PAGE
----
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Arch Phys Med Rehabil. 2002 Feb;83(2):236-9.

The reliability and validity of pain interference measures in persons with cerebral palsy.

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1
Department of Rehabilitation Medicine, University of Washington School of Medicine, Seattle 98195-6490, USA.

Abstract

OBJECTIVE:

To evaluate the reliability and validity of 2 measures of pain interference in persons with cerebral palsy (CP).

DESIGN:

Standardized interviews to assess pain and impact of pain on activities.

SETTING:

University medical center.

PARTICIPANTS:

Fifty adults with CP.

INTERVENTIONS:

Patients asked to rate pain's intensity, interference with general activities, and depression levels.

MAIN OUTCOME MEASURES:

Pain interference scales: Chronic Pain Grade (CPG) and Brief Pain Inventory (BPI); rating of disability: Craig Handicap Assessment and Reporting Technique (CHART); rating of depression: Center for Epidemiologic Studies Depression (CES-D) Scale.

RESULTS:

Mean interference of pain on 3 CPG items (pain interference with daily activities, social activities, work) were 1.74 +/- 2.45, 1.06 +/- 2.05, and.89 +/- 1.84 (out of 10), respectively. Mean interference on 10 modified BPI interference items ranged from 2.28 +/- 3.01 to 3.67 +/- 3.15 (out of 10). The composite CPG interference score did not correlate significantly with pain intensity. However, the composite BPI interference score did correlate significantly with pain intensity (r = .66, P < .01). There was no significant association shown between average pain and the CHART score (r = -.21, NS). Pain showed a significant association with CES-D score (r = .45, P < .05). Internal consistency of the 3 CPG items was inadequately low (Cronbach alpha = .59), whereas that of the 10 BPI items was excellent (.89).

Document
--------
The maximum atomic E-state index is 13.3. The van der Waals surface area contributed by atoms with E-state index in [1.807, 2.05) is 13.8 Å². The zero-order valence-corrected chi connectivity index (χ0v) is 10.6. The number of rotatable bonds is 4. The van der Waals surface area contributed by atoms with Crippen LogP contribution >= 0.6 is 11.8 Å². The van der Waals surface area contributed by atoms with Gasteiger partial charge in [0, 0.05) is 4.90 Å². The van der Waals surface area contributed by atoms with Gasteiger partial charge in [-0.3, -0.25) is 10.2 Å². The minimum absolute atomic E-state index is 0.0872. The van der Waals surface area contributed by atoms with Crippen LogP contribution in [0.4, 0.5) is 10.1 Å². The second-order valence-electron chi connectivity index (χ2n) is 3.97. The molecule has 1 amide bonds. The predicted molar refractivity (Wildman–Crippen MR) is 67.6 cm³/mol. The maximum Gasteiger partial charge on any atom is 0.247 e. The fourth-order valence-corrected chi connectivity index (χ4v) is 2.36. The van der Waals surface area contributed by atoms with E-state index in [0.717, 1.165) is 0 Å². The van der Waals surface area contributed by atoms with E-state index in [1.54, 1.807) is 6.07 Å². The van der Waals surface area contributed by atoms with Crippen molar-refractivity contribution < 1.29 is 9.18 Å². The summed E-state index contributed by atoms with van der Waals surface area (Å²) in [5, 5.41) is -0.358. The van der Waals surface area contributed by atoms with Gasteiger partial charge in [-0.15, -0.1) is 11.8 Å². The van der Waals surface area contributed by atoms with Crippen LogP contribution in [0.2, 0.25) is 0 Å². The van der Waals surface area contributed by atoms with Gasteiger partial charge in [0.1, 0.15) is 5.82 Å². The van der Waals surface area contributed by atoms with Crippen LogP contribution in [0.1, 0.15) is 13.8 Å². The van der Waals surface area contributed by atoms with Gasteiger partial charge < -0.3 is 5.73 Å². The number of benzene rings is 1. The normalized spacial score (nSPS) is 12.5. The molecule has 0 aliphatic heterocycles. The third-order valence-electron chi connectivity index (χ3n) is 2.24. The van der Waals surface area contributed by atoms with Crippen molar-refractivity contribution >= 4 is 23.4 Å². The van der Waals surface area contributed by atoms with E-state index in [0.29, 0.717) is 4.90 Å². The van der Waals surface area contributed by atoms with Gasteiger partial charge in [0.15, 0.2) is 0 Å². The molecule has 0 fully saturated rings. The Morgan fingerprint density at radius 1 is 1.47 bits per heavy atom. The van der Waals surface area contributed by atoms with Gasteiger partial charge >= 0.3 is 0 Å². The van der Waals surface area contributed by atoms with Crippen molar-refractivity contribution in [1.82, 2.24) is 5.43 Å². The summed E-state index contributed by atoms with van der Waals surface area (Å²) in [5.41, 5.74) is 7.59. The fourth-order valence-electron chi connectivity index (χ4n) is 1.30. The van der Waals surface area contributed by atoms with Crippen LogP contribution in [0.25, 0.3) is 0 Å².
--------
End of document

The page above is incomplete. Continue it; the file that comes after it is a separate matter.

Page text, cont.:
CONCLUSIONS:

The pain interference items of the BPI serve as a reliable and valid measure of pain's impact on persons with CP-related pain.

PMID:
11833028
[Indexed for MEDLINE]

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